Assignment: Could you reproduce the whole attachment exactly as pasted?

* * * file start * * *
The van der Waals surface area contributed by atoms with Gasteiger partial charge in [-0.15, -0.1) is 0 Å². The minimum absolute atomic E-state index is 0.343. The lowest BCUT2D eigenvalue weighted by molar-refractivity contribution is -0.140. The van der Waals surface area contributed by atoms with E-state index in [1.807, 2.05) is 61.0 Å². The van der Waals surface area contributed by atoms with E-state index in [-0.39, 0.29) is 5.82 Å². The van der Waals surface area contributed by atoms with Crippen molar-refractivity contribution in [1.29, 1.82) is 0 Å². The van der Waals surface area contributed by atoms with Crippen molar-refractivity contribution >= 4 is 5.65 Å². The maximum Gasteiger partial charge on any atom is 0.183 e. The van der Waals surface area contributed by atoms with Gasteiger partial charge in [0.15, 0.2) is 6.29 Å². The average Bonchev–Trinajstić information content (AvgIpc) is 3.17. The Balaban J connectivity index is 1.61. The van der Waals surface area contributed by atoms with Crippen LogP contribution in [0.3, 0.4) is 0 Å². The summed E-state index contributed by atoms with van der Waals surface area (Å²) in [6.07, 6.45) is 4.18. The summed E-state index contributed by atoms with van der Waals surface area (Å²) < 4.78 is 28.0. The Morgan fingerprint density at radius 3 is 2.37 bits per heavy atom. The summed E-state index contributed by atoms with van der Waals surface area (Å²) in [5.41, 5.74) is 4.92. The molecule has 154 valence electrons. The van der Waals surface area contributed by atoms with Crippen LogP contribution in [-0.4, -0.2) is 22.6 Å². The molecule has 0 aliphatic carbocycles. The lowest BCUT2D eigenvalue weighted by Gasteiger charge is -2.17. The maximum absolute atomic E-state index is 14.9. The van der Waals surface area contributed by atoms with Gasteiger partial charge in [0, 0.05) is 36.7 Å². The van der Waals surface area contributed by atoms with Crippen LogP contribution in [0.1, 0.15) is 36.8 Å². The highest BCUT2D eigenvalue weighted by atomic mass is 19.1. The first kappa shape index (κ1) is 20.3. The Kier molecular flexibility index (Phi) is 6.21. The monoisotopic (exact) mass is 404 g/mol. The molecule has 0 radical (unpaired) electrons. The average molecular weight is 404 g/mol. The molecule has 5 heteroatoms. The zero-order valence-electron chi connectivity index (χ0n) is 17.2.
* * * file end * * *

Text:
The van der Waals surface area contributed by atoms with Gasteiger partial charge in [-0.15, -0.1) is 0 Å². The minimum absolute atomic E-state index is 0.343. The lowest BCUT2D eigenvalue weighted by molar-refractivity contribution is -0.140. The van der Waals surface area contributed by atoms with E-state index in [1.807, 2.05) is 61.0 Å². The van der Waals surface area contributed by atoms with E-state index in [-0.39, 0.29) is 5.82 Å². The van der Waals surface area contributed by atoms with Crippen molar-refractivity contribution in [1.29, 1.82) is 0 Å². The van der Waals surface area contributed by atoms with Crippen molar-refractivity contribution >= 4 is 5.65 Å². The maximum Gasteiger partial charge on any atom is 0.183 e. The van der Waals surface area contributed by atoms with Gasteiger partial charge in [0.15, 0.2) is 6.29 Å². The average Bonchev–Trinajstić information content (AvgIpc) is 3.17. The Balaban J connectivity index is 1.61. The van der Waals surface area contributed by atoms with Crippen LogP contribution in [0.3, 0.4) is 0 Å². The summed E-state index contributed by atoms with van der Waals surface area (Å²) in [6.07, 6.45) is 4.18. The summed E-state index contributed by atoms with van der Waals surface area (Å²) < 4.78 is 28.0. The Morgan fingerprint density at radius 3 is 2.37 bits per heavy atom. The summed E-state index contributed by atoms with van der Waals surface area (Å²) in [5.41, 5.74) is 4.92. The molecule has 154 valence electrons. The van der Waals surface area contributed by atoms with Crippen LogP contribution in [-0.4, -0.2) is 22.6 Å². The molecule has 0 aliphatic carbocycles. The lowest BCUT2D eigenvalue weighted by Gasteiger charge is -2.17. The maximum absolute atomic E-state index is 14.9. The van der Waals surface area contributed by atoms with Gasteiger partial charge in [0, 0.05) is 36.7 Å². The van der Waals surface area contributed by atoms with Crippen LogP contribution in [0.1, 0.15) is 36.8 Å². The highest BCUT2D eigenvalue weighted by atomic mass is 19.1. The first kappa shape index (κ1) is 20.3. The Kier molecular flexibility index (Phi) is 6.21. The monoisotopic (exact) mass is 404 g/mol. The molecule has 0 radical (unpaired) electrons. The average molecular weight is 404 g/mol. The molecule has 5 heteroatoms. The zero-order valence-electron chi connectivity index (χ0n) is 17.2.